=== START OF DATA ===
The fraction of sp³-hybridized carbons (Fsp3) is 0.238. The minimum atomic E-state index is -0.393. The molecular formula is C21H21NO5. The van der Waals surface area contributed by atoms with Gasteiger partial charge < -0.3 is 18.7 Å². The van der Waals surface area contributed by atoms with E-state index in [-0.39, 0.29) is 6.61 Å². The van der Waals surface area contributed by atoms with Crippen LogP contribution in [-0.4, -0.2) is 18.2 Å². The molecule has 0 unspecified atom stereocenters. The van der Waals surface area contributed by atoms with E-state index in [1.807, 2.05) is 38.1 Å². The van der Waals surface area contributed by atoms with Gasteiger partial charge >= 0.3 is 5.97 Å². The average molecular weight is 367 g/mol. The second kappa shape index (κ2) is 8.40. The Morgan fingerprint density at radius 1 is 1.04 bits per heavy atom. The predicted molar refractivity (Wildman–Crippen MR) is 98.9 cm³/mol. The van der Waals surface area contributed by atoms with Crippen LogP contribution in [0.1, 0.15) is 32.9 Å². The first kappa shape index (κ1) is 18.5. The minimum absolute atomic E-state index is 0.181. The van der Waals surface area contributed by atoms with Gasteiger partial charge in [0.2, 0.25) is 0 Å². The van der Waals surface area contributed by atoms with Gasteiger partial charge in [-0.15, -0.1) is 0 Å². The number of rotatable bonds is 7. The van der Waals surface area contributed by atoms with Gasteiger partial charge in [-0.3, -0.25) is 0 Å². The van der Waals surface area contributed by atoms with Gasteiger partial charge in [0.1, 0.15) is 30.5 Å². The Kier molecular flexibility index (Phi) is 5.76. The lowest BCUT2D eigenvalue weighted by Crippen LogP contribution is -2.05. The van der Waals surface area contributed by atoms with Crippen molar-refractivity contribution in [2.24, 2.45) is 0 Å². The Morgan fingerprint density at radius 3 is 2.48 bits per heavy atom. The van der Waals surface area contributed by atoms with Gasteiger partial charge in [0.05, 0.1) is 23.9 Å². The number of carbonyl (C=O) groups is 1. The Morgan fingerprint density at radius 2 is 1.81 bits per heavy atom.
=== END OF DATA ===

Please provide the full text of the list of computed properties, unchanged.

The fraction of sp³-hybridized carbons (Fsp3) is 0.238. The minimum atomic E-state index is -0.393. The molecular formula is C21H21NO5. The van der Waals surface area contributed by atoms with Gasteiger partial charge < -0.3 is 18.7 Å². The van der Waals surface area contributed by atoms with E-state index in [-0.39, 0.29) is 6.61 Å². The van der Waals surface area contributed by atoms with Crippen LogP contribution in [-0.4, -0.2) is 18.2 Å². The molecule has 0 unspecified atom stereocenters. The van der Waals surface area contributed by atoms with E-state index in [1.807, 2.05) is 38.1 Å². The van der Waals surface area contributed by atoms with Gasteiger partial charge >= 0.3 is 5.97 Å². The average molecular weight is 367 g/mol. The second kappa shape index (κ2) is 8.40. The Morgan fingerprint density at radius 1 is 1.04 bits per heavy atom. The predicted molar refractivity (Wildman–Crippen MR) is 98.9 cm³/mol. The van der Waals surface area contributed by atoms with Crippen LogP contribution in [0.1, 0.15) is 32.9 Å². The first kappa shape index (κ1) is 18.5. The minimum absolute atomic E-state index is 0.181. The van der Waals surface area contributed by atoms with Gasteiger partial charge in [0.2, 0.25) is 0 Å². The van der Waals surface area contributed by atoms with Gasteiger partial charge in [-0.15, -0.1) is 0 Å². The number of rotatable bonds is 7. The van der Waals surface area contributed by atoms with Gasteiger partial charge in [-0.3, -0.25) is 0 Å². The van der Waals surface area contributed by atoms with Gasteiger partial charge in [0.1, 0.15) is 30.5 Å². The Kier molecular flexibility index (Phi) is 5.76. The lowest BCUT2D eigenvalue weighted by Crippen LogP contribution is -2.05. The van der Waals surface area contributed by atoms with Crippen molar-refractivity contribution in [2.24, 2.45) is 0 Å². The Morgan fingerprint density at radius 3 is 2.48 bits per heavy atom. The van der Waals surface area contributed by atoms with Gasteiger partial charge in [0.05, 0.1) is 23.9 Å². The number of carbonyl (C=O) groups is 1. The Morgan fingerprint density at radius 2 is 1.81 bits per heavy atom.